Seizure detection algorithms in critically ill children: A comparative evaluation

Farah Din, Saptharishi Lalgudi Ganesan, Tomoyuki Akiyama, Craig P. Stewart, Ayako Ochi, Hiroshi Otsubo, Cristina Go, Cecil D. Hahn

Research output: Contribution to journalArticlepeer-review

1 Citation (Scopus)

Abstract

Objectives: To evaluate the performance of commercially available seizure detection algorithms in critically ill children. Design: Diagnostic accuracy comparison between commercially available seizure detection algorithms referenced to electroencephalography experts using quantitative electroencephalography trends. Setting: Multispecialty quaternary children's hospital in Canada. Subjects: Critically ill children undergoing electroencephalography monitoring. Interventions: Continuous raw electroencephalography recordings (n = 19) were analyzed by a neurophysiologist to identify seizures. Those recordings were then converted to quantitative electroencephalography displays (amplitude-integrated electroencephalography and color density spectral array) and evaluated by six independent electroencephalography experts to determine the sensitivity and specificity of the amplitude-integrated electroencephalography and color density spectral array displays for seizure identification in comparison to expert interpretation of raw electroencephalography data. Those evaluations were then compared with four commercial seizure detection algorithms: ICTA-S (Stellate Harmonie Version 7; Natus Medical, San Carlos, CA), NB (Stellate Harmonie Version 7; Natus Medical), Persyst 11 (Persyst Development, Prescott, AZ), and Persyst 13 (Persyst Development) to determine sensitivity and specificity in comparison to amplitude-integrated electroencephalography and color density spectral array. Measurements and Main Results: Of the 379 seizures identified on raw electroencephalography, ICTA-S detected 36.9%, NB detected 92.3%, Persyst 11 detected 75.9%, and Persyst 13 detected 74.4%, whereas electroencephalography experts identified 76.5% of seizures using color density spectral array and 73.7% using amplitude-integrated electroencephalography. Daily false-positive rates averaged across all recordings were 4.7 with ICTA-S, 126.3 with NB, 5.1 with Persyst 11, 15.5 with Persyst 13, 1.7 with color density spectral array, and 1.5 with amplitudeintegrated electroencephalography. Both Persyst 11 and Persyst 13 had sensitivity comparable to that of electroencephalography experts using amplitude-integrated electroencephalography and color density spectral array. Although Persyst 13 displayed the highest sensitivity for seizure count and seizure burden detected, Persyst 11 exhibited the best trade-off between sensitivity and false-positive rate among all seizure detection algorithms. Conclusions: Some commercially available seizure detection algorithms demonstrate performance for seizure detection that is comparable to that of electroencephalography experts using quantitative electroencephalography displays. These algorithms may have utility as early warning systems that prompt review of quantitative electroencephalography or raw electroencephalography tracings, potentially leading to more timely seizure identification in critically ill patients.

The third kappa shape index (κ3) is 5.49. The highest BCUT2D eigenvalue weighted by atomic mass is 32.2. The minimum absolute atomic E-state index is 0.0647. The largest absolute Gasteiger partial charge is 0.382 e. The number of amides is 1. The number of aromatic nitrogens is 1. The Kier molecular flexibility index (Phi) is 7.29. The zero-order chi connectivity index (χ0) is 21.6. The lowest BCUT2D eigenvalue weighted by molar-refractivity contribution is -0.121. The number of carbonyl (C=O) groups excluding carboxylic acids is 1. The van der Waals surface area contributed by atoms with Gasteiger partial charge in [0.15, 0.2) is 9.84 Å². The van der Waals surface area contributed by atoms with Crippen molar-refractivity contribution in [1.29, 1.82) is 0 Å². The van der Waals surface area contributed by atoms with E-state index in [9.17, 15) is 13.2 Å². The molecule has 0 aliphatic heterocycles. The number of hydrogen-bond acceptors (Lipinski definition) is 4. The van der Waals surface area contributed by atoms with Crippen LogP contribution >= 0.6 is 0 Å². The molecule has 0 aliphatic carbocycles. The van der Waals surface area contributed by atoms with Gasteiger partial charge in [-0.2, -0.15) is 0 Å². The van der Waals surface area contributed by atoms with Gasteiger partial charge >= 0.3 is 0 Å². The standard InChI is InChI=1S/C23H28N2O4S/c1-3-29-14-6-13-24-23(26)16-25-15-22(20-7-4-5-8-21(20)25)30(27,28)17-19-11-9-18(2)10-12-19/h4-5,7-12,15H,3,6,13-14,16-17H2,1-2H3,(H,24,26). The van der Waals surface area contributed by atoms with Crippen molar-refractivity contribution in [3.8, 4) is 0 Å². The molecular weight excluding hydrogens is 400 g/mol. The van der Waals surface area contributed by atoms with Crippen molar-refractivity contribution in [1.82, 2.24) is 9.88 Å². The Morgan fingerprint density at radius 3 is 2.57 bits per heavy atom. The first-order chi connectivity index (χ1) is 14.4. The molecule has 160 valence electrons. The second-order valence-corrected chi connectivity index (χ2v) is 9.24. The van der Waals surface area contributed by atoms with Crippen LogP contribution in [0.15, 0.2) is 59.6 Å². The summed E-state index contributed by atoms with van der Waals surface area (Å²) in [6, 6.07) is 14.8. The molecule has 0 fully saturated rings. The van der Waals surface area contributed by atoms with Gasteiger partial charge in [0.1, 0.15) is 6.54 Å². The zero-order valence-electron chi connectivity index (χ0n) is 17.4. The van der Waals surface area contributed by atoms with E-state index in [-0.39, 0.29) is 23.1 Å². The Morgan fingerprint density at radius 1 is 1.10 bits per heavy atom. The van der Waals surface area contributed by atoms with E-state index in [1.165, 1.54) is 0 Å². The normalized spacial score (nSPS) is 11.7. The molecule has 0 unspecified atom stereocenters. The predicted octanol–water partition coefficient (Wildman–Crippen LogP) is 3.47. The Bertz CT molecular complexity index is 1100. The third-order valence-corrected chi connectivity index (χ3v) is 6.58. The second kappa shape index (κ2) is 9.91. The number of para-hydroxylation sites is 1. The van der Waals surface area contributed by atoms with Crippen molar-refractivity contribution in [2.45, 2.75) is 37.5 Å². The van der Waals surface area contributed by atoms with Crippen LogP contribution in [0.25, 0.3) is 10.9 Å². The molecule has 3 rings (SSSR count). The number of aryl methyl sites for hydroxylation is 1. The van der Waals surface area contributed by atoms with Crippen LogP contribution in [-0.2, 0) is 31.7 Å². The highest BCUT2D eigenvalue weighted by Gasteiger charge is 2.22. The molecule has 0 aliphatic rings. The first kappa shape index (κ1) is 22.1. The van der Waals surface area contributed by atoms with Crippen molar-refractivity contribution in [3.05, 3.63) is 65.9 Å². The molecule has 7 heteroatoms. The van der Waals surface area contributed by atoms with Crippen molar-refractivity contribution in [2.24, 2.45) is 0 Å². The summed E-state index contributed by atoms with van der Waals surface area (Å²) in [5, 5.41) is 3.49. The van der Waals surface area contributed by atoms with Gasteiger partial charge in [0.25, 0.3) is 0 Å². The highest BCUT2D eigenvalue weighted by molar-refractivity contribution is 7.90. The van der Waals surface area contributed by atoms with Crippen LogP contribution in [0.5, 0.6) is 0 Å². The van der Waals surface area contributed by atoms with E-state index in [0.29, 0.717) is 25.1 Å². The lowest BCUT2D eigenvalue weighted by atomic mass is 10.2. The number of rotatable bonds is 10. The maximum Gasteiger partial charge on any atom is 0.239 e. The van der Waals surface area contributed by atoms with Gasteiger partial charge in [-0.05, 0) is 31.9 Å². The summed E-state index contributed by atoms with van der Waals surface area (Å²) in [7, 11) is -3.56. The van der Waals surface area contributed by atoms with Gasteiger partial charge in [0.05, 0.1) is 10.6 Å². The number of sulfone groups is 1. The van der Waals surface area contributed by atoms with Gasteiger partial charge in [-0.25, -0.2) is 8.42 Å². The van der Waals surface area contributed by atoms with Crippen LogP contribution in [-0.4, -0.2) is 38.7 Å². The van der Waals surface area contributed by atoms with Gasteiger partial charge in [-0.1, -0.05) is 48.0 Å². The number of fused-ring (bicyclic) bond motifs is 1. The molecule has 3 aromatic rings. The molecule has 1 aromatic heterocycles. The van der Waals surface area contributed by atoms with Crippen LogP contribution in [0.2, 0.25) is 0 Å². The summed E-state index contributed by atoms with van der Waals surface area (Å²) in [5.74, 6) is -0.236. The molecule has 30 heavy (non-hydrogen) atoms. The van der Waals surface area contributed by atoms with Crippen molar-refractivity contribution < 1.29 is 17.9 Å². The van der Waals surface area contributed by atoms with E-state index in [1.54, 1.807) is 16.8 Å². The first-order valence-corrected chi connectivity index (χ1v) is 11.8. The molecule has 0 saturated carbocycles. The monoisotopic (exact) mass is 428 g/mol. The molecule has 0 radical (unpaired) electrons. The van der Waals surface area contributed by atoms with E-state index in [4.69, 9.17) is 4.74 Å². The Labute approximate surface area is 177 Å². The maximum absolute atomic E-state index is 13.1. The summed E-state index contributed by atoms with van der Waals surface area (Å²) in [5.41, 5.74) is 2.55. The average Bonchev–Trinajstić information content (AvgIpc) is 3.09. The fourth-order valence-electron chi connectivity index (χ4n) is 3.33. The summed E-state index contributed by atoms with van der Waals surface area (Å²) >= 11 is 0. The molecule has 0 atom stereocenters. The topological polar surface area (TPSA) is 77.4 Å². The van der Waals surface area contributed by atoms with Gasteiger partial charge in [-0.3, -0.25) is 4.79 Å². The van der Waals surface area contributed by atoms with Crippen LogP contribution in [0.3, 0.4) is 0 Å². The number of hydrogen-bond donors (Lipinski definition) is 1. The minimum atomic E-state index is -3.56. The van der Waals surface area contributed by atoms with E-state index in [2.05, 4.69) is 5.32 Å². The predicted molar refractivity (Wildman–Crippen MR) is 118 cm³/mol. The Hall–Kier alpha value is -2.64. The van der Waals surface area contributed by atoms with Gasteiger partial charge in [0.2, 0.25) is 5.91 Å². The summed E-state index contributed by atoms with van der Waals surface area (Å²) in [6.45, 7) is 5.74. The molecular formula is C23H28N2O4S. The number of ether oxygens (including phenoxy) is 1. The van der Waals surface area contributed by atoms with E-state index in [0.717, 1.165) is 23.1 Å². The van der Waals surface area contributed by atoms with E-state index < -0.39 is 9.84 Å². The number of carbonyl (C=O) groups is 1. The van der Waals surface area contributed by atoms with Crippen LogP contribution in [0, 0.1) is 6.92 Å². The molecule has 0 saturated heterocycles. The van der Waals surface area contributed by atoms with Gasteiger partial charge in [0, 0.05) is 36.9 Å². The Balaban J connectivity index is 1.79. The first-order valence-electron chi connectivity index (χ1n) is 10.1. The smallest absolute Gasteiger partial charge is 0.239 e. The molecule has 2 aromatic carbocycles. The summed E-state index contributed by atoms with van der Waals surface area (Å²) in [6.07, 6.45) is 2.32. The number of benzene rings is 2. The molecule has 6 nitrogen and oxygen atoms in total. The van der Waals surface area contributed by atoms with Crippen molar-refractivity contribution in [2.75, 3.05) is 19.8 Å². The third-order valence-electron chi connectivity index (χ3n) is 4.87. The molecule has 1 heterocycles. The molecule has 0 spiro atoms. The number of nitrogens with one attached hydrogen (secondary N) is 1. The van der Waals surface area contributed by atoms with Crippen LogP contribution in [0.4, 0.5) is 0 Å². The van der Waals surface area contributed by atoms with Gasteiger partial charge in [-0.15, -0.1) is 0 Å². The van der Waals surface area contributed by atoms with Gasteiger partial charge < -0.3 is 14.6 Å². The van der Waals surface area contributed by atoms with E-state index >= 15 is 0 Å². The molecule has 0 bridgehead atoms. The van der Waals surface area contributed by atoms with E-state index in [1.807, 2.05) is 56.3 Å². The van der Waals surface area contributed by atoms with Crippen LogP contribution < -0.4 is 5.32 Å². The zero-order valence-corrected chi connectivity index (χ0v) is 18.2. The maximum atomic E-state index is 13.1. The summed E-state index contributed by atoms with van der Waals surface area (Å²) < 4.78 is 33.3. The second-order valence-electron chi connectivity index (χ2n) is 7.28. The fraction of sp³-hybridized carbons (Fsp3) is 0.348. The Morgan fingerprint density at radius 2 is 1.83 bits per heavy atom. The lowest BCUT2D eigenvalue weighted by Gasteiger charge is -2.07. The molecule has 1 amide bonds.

Original languageEnglish
Pages (from-to)545-552
Number of pages8
JournalCritical care medicine
DOIs
Publication statusPublished - Apr 1 2020

Keywords

  • Automated seizure detection
  • Diagnostic accuracy
  • Electrographic seizures
  • Pediatric critical care
  • Quantitative electroencephalography

ASJC Scopus subject areas

  • Critical Care and Intensive Care Medicine

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